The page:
It’s high times for Toronto’s pot lawyer

Paul Lewin, a self-branded cannabis lawyer — 100 per cent of his legal practice relates to pot — says business is booming and admits it’s “kind of exciting” being involved in the action surrounding legalization.

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Toronto lawyer Paul Lewin jokes that he has been “ranting and raving” about the evils of drug prohibition for years but no one, outside the cannabis community, paid much attention to what he had to say.

That changed after Justin Trudeau’s Liberal Party came to power in 2015, promising to legalize marijuana. The government tabled the enabling legislation Thursday.

Since the Liberal win, Lewin’s client list has swelled both with would-be pot sellers looking for advice and people accused of criminal and bylaw offences after Toronto police raids targeting dispensaries. This fall, he will be in court fighting a forfeiture order injunction aimed at closing Canna Clinics, a B.C.-based company in the crosshairs of the city’s licensing division.

“It’s kind of exciting being involved in a lot of the action,” Lewin said this week sitting in the boardroom of his storefront office on The Danforth, east of Woodbine Ave.

Not all of the attention has been positive.

At a January news conference at police headquarters, Supt. Bryce Evans accused a Toronto defence lawyer — he didn’t identify Lewin by name — of being “misleading and unprofessional” for suggesting the crackdowns had made dispensaries sitting ducks for armed bandits.

“It was neither misleading nor unprofessional,” responds Lewin. “There is abundant peer-reviewed public health research that suggests prohibition creates lawless zones that breed violence.”

Lewin shares office space with Julie Sagara, a lawyer specializing in wills and estates. This is no white shoe firm. A black and white photo of a protester standing in front of a row of police officers in riot gear during the G20 summit hangs on the wall in the front waiting area. A pile of glossy Highway magazines sit piled up on a table. Lewin is a contributor.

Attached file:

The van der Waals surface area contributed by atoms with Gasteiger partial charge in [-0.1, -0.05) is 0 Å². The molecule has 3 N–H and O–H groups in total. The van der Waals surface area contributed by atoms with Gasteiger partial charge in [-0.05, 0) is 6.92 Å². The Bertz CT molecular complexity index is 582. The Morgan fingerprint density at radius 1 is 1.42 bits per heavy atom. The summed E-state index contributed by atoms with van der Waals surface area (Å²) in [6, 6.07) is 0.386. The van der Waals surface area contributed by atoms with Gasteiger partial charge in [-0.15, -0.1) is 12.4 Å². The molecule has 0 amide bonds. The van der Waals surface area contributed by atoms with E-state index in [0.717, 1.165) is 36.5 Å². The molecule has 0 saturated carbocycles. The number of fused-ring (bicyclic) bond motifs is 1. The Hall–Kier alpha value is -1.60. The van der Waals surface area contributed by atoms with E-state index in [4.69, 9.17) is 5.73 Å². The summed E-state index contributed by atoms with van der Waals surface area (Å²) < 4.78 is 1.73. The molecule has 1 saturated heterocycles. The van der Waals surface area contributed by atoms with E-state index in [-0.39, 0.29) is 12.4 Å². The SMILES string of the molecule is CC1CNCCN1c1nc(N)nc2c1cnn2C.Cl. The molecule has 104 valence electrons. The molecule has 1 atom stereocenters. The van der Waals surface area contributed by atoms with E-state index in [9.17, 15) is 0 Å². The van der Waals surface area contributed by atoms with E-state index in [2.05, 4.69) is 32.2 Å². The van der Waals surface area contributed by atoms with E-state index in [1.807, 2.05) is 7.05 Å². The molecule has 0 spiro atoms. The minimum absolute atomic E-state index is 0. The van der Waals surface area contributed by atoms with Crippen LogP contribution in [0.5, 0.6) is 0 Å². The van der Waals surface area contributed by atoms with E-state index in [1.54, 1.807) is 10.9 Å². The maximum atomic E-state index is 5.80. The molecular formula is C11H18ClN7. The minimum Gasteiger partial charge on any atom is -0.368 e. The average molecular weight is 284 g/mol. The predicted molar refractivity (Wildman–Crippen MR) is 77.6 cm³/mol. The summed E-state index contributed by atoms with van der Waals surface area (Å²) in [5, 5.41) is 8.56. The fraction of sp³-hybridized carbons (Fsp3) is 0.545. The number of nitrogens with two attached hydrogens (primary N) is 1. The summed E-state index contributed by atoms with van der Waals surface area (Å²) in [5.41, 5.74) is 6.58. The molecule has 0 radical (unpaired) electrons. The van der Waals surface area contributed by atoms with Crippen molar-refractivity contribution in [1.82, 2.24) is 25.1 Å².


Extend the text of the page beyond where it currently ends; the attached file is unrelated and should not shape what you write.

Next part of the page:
The self-branded cannabis lawyer — 100 per cent of his practice relates to pot — turned 50 in December. He looks younger on a casual work day in jeans and T-shirt, giving a partial peek at the snake tattoo wrapped around his bicep. His daughter’s name is tattooed on the other arm.

Lewin attended the prestigious Osgoode Hall law school and was called to the bar in 1993. In his early days, divorce cases paid the bills.

“That was horrible,” he recalls. He switched to criminal after his then fiancé urged him to pursue “what you love.”

In 1999, he took the advice of a pot activist friend who told him to use the “great power you have being a lawyer” to agitate for change to pot laws outside court as well as in.

Before then, Lewin says he thought Canada’s drug laws were wrong, but “I just thought it was one of the crappy things of life.”

In 2000, he ran as a Marijuana Party candidate in the federal election and was a fringe candidate in the 2003 Toronto mayoralty race on a platform of turning the city into a province.

“The young lawyer’s ‘Free 416’ message is probably too radical for Toronto in 2003,” read a prescient headline in the Toronto Star.

While his pot activism grew — he joined NORML Canada (National Organization for the Reform of Marijuana Laws) and is currently the Ontario regional director — his practice also became more pot focused.

In 2011, Lewin represented members of the Church of the Universe who were charged with trafficking pot. Its adherents believed cannabis is sacred to their religion.

Lewin argued the case accepting then, and now, there’s spirituality in cannabis.

“It makes you have a greater appreciation of things that may be little bit banal, but you can find a greater appreciation of the world . . . it makes you appreciate your fellow man a little more.”

In the past, Lewin has predicted the Liberals will “officially ruin legalization.” But this week, Lewin said he was “more hopeful.”

He is also mindful of the adage “be careful for what you wish for” when recreational pot use becomes legal in the summer of 2018.

“There’s a strong sense of uncertainty and on some days, a sense of uncertainty slash dread about the future,” he says.

He predicts his practice, like everything else these days, will change “very fast.”

He may have to shift his focus to regulatory work, helping people navigate the red tape in the new pot world. He also predicts new areas of cannabis law will arise. For instance, a wrongful dismissal case centring on an employee’s use of pot.

“You got to do what you got to do. Maybe I’ll have to mow a few lawns.”

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